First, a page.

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I'm a beginner and use Python 2.7. I want to make the definitions parameters to be changeable so I can controll the pause and string output on the fly. Is this possible? I've read some thread stuff but it seems to be more about executing two tasks at the same time. I want communication between the two tasks during runtime.

    def writeAndPause(stringToWrite,pauseSeconds)
        while True:
            print stringToWrite

Any solution or link to documentation is very much appreciated. Thanks for your time! /Karl

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up vote 3 down vote accepted

Threads are for simultaneous work. I guess if you just redesign your code you will have the effect you want. Consider removing the while clause from you function and put it outside:

def writeAndPause(stringToWrite,pauseSeconds)
    print stringToWrite

And somewhere you call this function:

while True:
    stringToWrite, pauseSeconds = gatherSomeInformation()
    writeAndPause(stringToWrite, pauseSeconds)
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@Constantinius is right: the answer is almost certainly to redesign your code so you don't need to do something esoteric.

I'll describe another way to do it purely for fun. If you really wanted to keep that while loop inside the function, you can do so with a Yield Expression

For example:

def writeAndPause():
    while True:
        stringToWrite, pauseSeconds = yield
        print stringToWrite

This can be used in the following way:

# create the generator
writer = writeAndPause()
# start the generator
# resume execution and send new values into generator
writer.send(('start string', 10))
'start string'
# resume execution and send another set of new values into generator
writer.send(('new string', 20))
'new string'

Now that you've seen it, forget it and do what @Constantinius said.

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Does this help you ?

It takes advantage of the characteristics of default argument definition and the fact a list isn't a variable but a collection of reference, in my code only one (shortly said)

from time import sleep,time

stringToWrite = [None]
pauseSeconds = [0]

def writeAndPause(stw = stringToWrite, pz = pauseSeconds, keep = [time()]):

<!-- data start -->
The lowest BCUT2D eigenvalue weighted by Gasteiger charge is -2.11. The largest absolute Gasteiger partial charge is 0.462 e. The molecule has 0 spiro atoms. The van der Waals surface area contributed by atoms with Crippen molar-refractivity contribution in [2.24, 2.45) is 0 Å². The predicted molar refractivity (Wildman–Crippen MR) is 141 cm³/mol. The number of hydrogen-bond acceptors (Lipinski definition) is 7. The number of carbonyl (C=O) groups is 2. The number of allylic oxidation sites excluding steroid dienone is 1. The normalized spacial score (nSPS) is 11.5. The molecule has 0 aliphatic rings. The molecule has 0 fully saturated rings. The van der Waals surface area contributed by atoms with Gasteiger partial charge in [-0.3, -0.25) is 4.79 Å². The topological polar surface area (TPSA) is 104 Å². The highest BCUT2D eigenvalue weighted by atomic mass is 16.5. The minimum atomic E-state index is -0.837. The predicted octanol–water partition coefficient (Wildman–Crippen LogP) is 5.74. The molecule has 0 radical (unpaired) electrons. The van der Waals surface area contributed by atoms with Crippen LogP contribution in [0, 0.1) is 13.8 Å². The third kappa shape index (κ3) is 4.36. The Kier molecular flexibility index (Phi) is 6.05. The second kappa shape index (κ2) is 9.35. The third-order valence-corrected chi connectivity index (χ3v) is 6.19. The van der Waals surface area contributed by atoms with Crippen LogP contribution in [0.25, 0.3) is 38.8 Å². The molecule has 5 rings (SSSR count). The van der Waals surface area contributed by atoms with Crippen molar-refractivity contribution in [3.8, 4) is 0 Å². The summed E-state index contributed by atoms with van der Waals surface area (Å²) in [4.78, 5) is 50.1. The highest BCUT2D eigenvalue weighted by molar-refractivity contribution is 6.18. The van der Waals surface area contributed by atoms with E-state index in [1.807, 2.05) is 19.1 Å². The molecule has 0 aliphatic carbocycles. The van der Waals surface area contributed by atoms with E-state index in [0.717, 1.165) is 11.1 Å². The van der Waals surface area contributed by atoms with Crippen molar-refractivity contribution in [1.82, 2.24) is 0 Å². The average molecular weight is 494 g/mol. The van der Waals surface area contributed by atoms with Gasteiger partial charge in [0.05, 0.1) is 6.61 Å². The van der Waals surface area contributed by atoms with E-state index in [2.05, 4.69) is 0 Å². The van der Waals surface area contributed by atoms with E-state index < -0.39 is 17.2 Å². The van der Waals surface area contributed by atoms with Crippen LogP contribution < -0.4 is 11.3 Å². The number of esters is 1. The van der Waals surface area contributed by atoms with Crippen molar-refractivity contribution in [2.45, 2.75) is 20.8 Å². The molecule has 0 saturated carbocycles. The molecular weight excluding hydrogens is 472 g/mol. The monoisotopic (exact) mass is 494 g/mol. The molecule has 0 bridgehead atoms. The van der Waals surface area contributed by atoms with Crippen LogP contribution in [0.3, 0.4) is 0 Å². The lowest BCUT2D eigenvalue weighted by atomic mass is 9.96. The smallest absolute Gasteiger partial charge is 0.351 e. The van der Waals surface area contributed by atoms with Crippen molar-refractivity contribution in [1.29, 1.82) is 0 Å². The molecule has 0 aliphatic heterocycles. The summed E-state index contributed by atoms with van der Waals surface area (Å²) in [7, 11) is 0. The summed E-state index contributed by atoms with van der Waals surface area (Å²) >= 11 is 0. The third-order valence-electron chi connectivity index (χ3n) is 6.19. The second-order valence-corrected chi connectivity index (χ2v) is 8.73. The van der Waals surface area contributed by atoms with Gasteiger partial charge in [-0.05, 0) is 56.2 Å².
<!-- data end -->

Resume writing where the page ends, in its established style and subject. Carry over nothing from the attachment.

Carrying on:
if stw[0]:
            print stw[0]
            print 'START'
        print '  having waited ',time()-keep[0],'seconds,    must wait',pz[0],'seconds'
        keep[0] = time()


for a,b in (('first',1),('second',2.05),('third',3.4),('fourth',0.88),

    stringToWrite[0] = a
    pauseSeconds[0] = b


  having waited  0.0310001373291 seconds,    must wait 0 seconds
  having waited  0.0320000648499 seconds,    must wait 1 seconds
  having waited  1.01600003242 seconds,    must wait 2.05 seconds
  having waited  2.15600013733 seconds,    must wait 3.4 seconds
  having waited  3.42100000381 seconds,    must wait 0.88 seconds
  having waited  0.905999898911 seconds,    must wait 0.2 seconds
  having waited  0.266000032425 seconds,    must wait 1.5 seconds
  having waited  1.51499986649 seconds,    must wait 0.77 seconds
  having waited  0.796999931335 seconds,    must wait 4 seconds
  having waited  4.03200006485 seconds,    must wait 0.1 seconds
  having waited  0.140000104904 seconds,    must wait 6 seconds
  having waited  6.03099989891 seconds,    must wait 0.56 seconds
  having waited  0.765000104904 seconds,    must wait 2.5 seconds
share|improve this answer
It is very important to have a while construction although this was a good solution for the case when a list of parameters is available – ckarlbe Jul 27 '11 at 6:45
@user863479 The core of my answer is the definition of writeAndPause() , resorting to characteristics of Python to produce the effect you want , I hope it is this effect you want. The rest , consisting in a for-loop, is only an exemple to show the functionning, but you have to do your own code for this part. If you want a while, you use a while in your algorithm, I don't know it, I can't do a entire code applying to your problem without knowing it. In fact my answer is the concretization of the idea expressed in Constantinius' answer. – eyquem Jul 27 '11 at 10:04

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